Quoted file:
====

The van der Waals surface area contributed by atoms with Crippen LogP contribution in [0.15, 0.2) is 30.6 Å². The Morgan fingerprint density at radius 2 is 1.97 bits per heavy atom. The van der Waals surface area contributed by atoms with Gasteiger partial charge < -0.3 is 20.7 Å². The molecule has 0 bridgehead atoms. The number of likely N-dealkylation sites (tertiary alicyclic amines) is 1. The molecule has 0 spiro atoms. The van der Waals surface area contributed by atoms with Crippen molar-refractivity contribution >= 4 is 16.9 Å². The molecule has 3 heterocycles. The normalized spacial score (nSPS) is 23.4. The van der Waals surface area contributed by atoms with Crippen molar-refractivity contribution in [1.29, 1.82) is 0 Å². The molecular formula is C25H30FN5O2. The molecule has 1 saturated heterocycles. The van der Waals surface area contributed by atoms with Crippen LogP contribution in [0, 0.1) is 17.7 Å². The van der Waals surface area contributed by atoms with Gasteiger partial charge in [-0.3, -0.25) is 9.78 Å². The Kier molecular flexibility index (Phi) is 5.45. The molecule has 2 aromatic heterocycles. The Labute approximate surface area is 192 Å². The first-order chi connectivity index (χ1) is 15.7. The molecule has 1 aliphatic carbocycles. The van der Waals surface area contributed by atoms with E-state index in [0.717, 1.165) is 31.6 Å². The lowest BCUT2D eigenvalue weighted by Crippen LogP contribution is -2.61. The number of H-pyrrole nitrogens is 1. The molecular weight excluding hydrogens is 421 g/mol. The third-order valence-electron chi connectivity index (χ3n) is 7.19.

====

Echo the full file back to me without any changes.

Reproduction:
The van der Waals surface area contributed by atoms with Crippen LogP contribution in [0.15, 0.2) is 30.6 Å². The Morgan fingerprint density at radius 2 is 1.97 bits per heavy atom. The van der Waals surface area contributed by atoms with Gasteiger partial charge < -0.3 is 20.7 Å². The molecule has 0 bridgehead atoms. The number of likely N-dealkylation sites (tertiary alicyclic amines) is 1. The molecule has 0 spiro atoms. The van der Waals surface area contributed by atoms with Crippen molar-refractivity contribution >= 4 is 16.9 Å². The molecule has 3 heterocycles. The normalized spacial score (nSPS) is 23.4. The van der Waals surface area contributed by atoms with Crippen molar-refractivity contribution in [1.29, 1.82) is 0 Å². The molecular formula is C25H30FN5O2. The molecule has 1 saturated heterocycles. The van der Waals surface area contributed by atoms with Crippen LogP contribution in [0, 0.1) is 17.7 Å². The van der Waals surface area contributed by atoms with Gasteiger partial charge in [-0.3, -0.25) is 9.78 Å². The Kier molecular flexibility index (Phi) is 5.45. The molecule has 2 aromatic heterocycles. The Labute approximate surface area is 192 Å². The first-order chi connectivity index (χ1) is 15.7. The molecule has 1 aliphatic carbocycles. The van der Waals surface area contributed by atoms with E-state index in [0.717, 1.165) is 31.6 Å². The lowest BCUT2D eigenvalue weighted by Crippen LogP contribution is -2.61. The number of H-pyrrole nitrogens is 1. The molecular weight excluding hydrogens is 421 g/mol. The third-order valence-electron chi connectivity index (χ3n) is 7.19.